Eric Metaxas: Christians Have an Obligation to Vote and Should Vote for Trump

Conservative radio host and author Eric Metaxas is making a case for why Christians should vote for Donald Trump.

Metaxas, who is attending this week’s Republican National Convention in Cleveland, recently appeared on The Church Boys podcast to discuss his new book, “If You Can Keep It: The Forgotten Promise of American Liberty,” and the political challenges facing modern American Christians. The premise of “If You Can Keep It,” he explained, is that America is “an idea” constructed by individuals, and in order to preserve American freedoms and privileges, citizens must understand and be prepared to defend America as an ideology.

Timothy A. ClaryY/AFP/Getty Images
Timothy A. ClaryY/AFP/Getty Images

“If America does not continue to hold out its torch of liberty, of freedom, self-government, justice — nobody around the world is leading that charge,” he asserted. “We have been privileged to lead that charge. With all of our flaws, we have to understand that this country was called by Abraham Lincoln ‘the last best hope of earth.’ In other words, he’s saying that God, in His wisdom and in His grace, allowed America to be the conduit by which freedom of every kind can touch people around the world.”

Now that Donald Trump is formally the presidential nominee of the Republican Party, conservative Christians across the country must decide whether to vote for the thrice-married, name-calling, bombastic businessman or align with the #NeverTrump movement and boycott the election. But according to Metaxas, the latter option is fundamentally un-Christian and could seriously jeopardize the country’s future.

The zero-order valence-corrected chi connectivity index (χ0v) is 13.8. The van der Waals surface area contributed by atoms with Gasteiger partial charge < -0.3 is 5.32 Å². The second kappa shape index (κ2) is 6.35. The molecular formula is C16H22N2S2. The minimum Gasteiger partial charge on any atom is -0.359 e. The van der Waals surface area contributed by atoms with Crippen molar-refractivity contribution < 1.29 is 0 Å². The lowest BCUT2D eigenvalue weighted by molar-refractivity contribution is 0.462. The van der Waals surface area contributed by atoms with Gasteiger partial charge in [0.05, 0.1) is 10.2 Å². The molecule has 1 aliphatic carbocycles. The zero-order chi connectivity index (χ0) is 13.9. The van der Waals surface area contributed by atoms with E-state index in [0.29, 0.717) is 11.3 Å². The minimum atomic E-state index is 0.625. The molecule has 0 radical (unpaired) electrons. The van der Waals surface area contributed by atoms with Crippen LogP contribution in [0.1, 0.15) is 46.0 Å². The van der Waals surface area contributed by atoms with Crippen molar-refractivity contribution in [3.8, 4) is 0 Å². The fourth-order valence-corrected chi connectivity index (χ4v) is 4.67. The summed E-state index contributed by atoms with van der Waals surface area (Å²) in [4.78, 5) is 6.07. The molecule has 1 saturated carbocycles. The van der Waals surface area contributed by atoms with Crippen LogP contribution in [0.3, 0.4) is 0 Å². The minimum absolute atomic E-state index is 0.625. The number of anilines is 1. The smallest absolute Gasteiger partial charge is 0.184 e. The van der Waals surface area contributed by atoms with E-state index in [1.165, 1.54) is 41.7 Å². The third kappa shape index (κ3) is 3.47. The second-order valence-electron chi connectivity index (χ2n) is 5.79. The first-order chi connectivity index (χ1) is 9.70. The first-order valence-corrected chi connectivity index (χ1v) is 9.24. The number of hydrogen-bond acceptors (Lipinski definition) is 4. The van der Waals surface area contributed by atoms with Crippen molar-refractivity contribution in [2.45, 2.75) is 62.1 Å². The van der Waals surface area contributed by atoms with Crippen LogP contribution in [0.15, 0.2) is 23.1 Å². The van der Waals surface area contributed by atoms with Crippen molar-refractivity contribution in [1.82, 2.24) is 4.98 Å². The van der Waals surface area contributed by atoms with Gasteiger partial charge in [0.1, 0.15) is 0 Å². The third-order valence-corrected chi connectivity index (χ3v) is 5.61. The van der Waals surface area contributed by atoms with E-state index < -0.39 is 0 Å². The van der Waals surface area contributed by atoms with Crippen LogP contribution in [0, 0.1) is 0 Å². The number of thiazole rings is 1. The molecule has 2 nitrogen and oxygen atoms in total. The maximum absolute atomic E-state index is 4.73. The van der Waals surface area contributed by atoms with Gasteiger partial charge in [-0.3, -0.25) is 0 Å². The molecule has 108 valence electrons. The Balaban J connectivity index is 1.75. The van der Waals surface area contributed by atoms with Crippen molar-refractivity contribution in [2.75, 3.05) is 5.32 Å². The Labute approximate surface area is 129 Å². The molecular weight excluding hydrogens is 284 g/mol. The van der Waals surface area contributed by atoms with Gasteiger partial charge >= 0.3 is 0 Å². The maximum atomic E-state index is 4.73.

[sharequote align=”center”] “Do you know who Stalin was, who Hilter was, who Pol Pot was, who Idi Amin was?”[/sharequote]

“Donald Trump, when people paint him as some immoral monster — Do you even know what an immoral monster is?” he charged. “Do you know who Stalin was, who Hilter was, who Pol Pot was, who Idi Amin was?”

“You may not like him,” Metaxas continued, “but the idea that we kinda write him off as pure evil … those folks are simply not thinking clearly.”

He went on to say that Christian voters need to look at the 2016 election objectively — rather than from an emotional standpoint — and consider which candidate is more likely to defend the American project.

“The emotions have to go out of it,” he said. “You have to understand that one of these two people is going to be the commander in chief, and you owe the young men and women who put their lives on the lines every day … the best choice. And if the best choice is Stinko, and the other one is … the Devil’s sister, well, I’m gonna vote for Stinko and I’m gonna pray that God could use that.”

He challenged Christians who see voting for Trump as dirtying their hands to consider the consequences on their inaction.

Metaxas, who wrote a biography on Dietrich Bonhoeffer, cited the Christian hero as someone who chose to engage in politics when the ethical options were gray. Bonhoeffer worked with a group of dissidents during World War II to dismantle the Third Reich from the inside and played a major role in crafting a plot to assassinate Adolf Hitler.

Metaxas added that many Christian voters were hesitant to vote for Ronald Reagan, who had been divorced twice and whose wife was liberal and “no kind of a believer.”

The radio host concluded that though he doesn’t believe Trump is a great American leader, Christians have an obligation to vote.

He also said that he does believe Trump cares about the country and will appoint Supreme Court justices who are constitutionalists.

[sharequote align=”center”]“We can’t pretend that we’re too holy to be pragmatic.”[/sharequote]

“When people say, ‘Oh, we don’t know who Trump’s gonna vote for. He always changes his mind,’ let me say this: Better to gamble with somebody who might pick the wrong person than to allow someone to get into the office who without any doubt will pick the wrong person,” he said.

“Sometimes pragmatism is something we have to take seriously,” he said. “We can’t pretend that we’re too holy to be pragmatic.”